Culture in the time of corona: Virtual Concerts, Museums and Activities
All around the world, cultural events are being canceled due to the coronavirus. But artists, concert halls, museums, and many more are now challenging the virus by opening its doors with virtual tours and concerts. Here are asome some of the virtual cultural offers:
Digital concert halls
Some are also offering free access to digital catalogues of past performances.
The Berlin Philharmonic’s Digital Concert Hall is now free for everyone.
New York’s Met Opera announced it would stream free encores of past performances from its Live in HD series on its website. The Nightly Met Opera Streams kicked off on 16 March with a 2010 performance of Bizet’s Carmen.
Some artists have been giving free online concerts. Pop singer James Blunt went ahead with his concert in Hamburg, Germany, live-streaming his performance in an empty venue to fans around the world.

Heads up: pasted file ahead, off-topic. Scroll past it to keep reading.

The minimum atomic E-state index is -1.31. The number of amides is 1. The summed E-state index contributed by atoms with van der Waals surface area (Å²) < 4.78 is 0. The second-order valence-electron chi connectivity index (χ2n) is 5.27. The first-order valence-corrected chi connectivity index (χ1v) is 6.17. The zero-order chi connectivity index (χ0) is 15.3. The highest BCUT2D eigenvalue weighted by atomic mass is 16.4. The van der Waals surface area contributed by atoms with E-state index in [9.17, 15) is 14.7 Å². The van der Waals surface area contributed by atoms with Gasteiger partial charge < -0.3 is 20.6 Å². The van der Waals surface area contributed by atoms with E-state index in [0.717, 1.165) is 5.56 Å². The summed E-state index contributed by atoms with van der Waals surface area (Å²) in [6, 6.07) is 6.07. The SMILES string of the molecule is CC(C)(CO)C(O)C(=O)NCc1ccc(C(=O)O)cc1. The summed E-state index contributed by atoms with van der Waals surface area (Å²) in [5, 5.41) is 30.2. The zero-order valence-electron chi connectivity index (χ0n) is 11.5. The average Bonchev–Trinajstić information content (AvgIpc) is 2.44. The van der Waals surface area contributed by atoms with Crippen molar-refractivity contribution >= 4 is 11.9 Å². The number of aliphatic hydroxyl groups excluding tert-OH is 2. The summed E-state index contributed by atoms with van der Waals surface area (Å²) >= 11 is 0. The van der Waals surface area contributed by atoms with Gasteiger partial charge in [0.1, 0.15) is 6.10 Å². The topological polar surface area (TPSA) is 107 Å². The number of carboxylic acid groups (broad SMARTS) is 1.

Pianist Igor Levit used Twitter to give a performance from his Berlin apartment.
With many museums announcing temporary closures, the digital world offers a way to explore culture from home.
Among the big names included on the platform are New York’s MoMA, the Metropolitan Museum of Art and the Guggenheim; the Musee D’Orsay in Paris; the Tate Modern and the British Museum in London; and the Van Gogh Museum in Amsterdam.
Some museums also have their own virtual tours, including the Louvre in Paris, the Uffizi Gallery in Florence, the Vatican Museum in Rome, and the Smithsonian National Museum of Natural History in Washington DC.
Others also share images and information about their collections under the Instagram hashtag #MuseumFromHome.
Field tours to zoos, cultural sites and space
For 24 hours, watch actors perform on Instagram
We can’t go to the theater together right now, so the 24 Hour Play Festival is going live on social instead.
The 24 Hour Play Festival is a popular event held by theater companies across the world, from Broadway to semi-professional to student-run. It’s something of a creative exercise for both playwrights and actors — a challenge that requires an original piece of theater to be written and performed within a 24-hour time limit.